Campaign reported WPP implemented a hiring freeze for the remainder of 2018. Of course, there’s no promise of a firing freeze. In fact, layoffs are almost guaranteed as the White holding company tries to make sense of all the moronic mergers and crazy consolidations being executed by WPP CEO Mark Read. Oh, and VMLY&R won’t be allowed to hire a replacement for God-is Rivera, and instead at least temporarily resort to delegating diversity to existing minority staffers. Holding companies boast the ability to deliver resources from multiple networks and agencies, positioning themselves as a big, happy family. Yet when a major client drives away, one never hears if affected employees are offered available positions at sister shops. Sadly, WPP drones can expect a long, cold winter.
WPP implements hiring freeze as company looks to turn around financial woes
The group had been expected to hire about 2,000 new employees.
By Alex Brownsell
WPP has instructed its senior leadership to suspend recruitment plans until the new year, according to reports.
The group, which revealed disappointing quarterly results last month, has told managers to postpone new hires until early 2019, Bloomberg reports.
The report cites a memo circulated by group financial controller David Barker on 26 October informing staff that measures must be taken to “try and protect” the company’s long-term health. “We need to take urgent action to stop this now,” it added.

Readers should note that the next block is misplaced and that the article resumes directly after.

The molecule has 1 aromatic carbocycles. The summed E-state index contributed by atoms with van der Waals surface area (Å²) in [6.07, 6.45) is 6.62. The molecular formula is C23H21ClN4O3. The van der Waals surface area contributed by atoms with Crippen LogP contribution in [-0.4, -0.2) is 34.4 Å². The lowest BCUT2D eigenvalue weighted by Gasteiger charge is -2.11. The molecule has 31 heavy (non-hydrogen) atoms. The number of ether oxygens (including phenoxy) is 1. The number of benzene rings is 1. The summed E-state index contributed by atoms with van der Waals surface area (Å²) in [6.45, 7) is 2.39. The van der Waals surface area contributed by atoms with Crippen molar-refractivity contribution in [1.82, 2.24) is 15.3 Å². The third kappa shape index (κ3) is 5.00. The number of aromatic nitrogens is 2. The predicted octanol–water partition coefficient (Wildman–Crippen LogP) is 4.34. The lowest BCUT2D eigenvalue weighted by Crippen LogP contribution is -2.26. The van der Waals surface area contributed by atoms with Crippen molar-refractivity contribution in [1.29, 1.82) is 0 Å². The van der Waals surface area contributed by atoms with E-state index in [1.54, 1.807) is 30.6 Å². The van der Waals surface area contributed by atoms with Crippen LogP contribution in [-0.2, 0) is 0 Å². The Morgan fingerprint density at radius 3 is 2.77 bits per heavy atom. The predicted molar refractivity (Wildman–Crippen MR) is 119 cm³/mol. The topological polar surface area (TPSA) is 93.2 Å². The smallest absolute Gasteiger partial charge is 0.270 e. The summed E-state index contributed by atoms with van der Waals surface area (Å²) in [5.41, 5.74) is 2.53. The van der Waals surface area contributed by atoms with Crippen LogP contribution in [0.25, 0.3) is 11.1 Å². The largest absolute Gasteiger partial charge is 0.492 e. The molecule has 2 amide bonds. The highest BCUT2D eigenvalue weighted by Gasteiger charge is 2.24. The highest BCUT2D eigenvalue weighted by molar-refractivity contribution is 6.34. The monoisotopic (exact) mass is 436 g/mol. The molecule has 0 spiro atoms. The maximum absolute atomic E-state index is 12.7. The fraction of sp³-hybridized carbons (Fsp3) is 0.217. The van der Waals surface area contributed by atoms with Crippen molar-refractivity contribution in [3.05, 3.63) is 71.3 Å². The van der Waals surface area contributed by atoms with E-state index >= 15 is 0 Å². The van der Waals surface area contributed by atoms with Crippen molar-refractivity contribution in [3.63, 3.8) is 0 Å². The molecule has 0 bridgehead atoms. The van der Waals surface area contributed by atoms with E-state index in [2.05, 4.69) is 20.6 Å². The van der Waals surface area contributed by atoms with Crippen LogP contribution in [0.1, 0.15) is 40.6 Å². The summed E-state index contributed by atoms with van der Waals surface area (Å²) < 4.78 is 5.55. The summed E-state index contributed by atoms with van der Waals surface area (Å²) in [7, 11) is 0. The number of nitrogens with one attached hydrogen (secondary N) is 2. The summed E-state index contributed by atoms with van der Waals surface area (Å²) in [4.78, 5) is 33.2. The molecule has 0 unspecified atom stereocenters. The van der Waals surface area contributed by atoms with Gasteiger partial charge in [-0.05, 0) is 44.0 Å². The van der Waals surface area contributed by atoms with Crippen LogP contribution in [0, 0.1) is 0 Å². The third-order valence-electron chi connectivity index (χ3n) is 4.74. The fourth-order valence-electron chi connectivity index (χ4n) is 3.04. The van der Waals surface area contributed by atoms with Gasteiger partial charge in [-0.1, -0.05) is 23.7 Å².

WPP, which has 134,000 employees, was understood to be looking to hire about 2,000 people, the report adds, although it is understood that the timing of such a memo in the fourth quarter represents fairly normal procedure.
A WPP spokesperson told Campaign: “We’ve made it clear there are priority areas for investment for growth, and these will be unaffected.”
It comes after new WPP chief executive Mark Read announced a 1.5% slide in third-quarter revenues. The ensuing slump in share price means the company’s value had more than halved in 18 months, from £24bn to about £11.5bn, according to estimates.
Speaking to Campaign after the figures were released, Read said he will consider grouping agencies together, rather than just merging them, as he seeks to simplify the company.
Read said WPP must face up to the “realities” of its position and the latest results “strengthen our resolve” to shake up the group.
“We’ve got many fantastic people, assets and resources within WPP. We just need to make it simpler and easier for clients to get access to,” he said.